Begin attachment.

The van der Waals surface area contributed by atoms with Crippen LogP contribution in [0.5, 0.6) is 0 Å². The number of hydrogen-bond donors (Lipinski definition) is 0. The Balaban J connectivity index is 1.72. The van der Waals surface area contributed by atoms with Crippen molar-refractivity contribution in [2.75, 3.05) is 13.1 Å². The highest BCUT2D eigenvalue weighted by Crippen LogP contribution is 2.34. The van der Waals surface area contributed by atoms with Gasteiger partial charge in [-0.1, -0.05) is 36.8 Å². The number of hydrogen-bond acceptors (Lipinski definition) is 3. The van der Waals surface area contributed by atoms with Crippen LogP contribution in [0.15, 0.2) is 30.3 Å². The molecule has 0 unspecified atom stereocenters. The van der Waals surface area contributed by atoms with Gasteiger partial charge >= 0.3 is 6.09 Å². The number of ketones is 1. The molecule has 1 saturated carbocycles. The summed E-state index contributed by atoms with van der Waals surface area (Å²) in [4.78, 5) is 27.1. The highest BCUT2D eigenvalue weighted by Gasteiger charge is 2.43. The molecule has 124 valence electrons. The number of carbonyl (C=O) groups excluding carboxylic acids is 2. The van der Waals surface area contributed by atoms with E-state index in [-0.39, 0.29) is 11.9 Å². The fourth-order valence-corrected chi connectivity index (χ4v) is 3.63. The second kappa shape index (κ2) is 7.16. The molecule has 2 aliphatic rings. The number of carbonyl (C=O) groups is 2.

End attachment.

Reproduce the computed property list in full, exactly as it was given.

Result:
The van der Waals surface area contributed by atoms with Crippen LogP contribution in [0.5, 0.6) is 0 Å². The number of hydrogen-bond donors (Lipinski definition) is 0. The Balaban J connectivity index is 1.72. The van der Waals surface area contributed by atoms with Crippen molar-refractivity contribution in [2.75, 3.05) is 13.1 Å². The highest BCUT2D eigenvalue weighted by Crippen LogP contribution is 2.34. The van der Waals surface area contributed by atoms with Gasteiger partial charge in [-0.1, -0.05) is 36.8 Å². The number of hydrogen-bond acceptors (Lipinski definition) is 3. The van der Waals surface area contributed by atoms with Crippen LogP contribution in [0.15, 0.2) is 30.3 Å². The molecule has 0 unspecified atom stereocenters. The van der Waals surface area contributed by atoms with Gasteiger partial charge >= 0.3 is 6.09 Å². The number of ketones is 1. The molecule has 1 saturated carbocycles. The summed E-state index contributed by atoms with van der Waals surface area (Å²) in [4.78, 5) is 27.1. The highest BCUT2D eigenvalue weighted by Gasteiger charge is 2.43. The molecule has 124 valence electrons. The number of carbonyl (C=O) groups excluding carboxylic acids is 2. The van der Waals surface area contributed by atoms with E-state index in [-0.39, 0.29) is 11.9 Å². The fourth-order valence-corrected chi connectivity index (χ4v) is 3.63. The second kappa shape index (κ2) is 7.16. The molecule has 2 aliphatic rings. The number of carbonyl (C=O) groups is 2.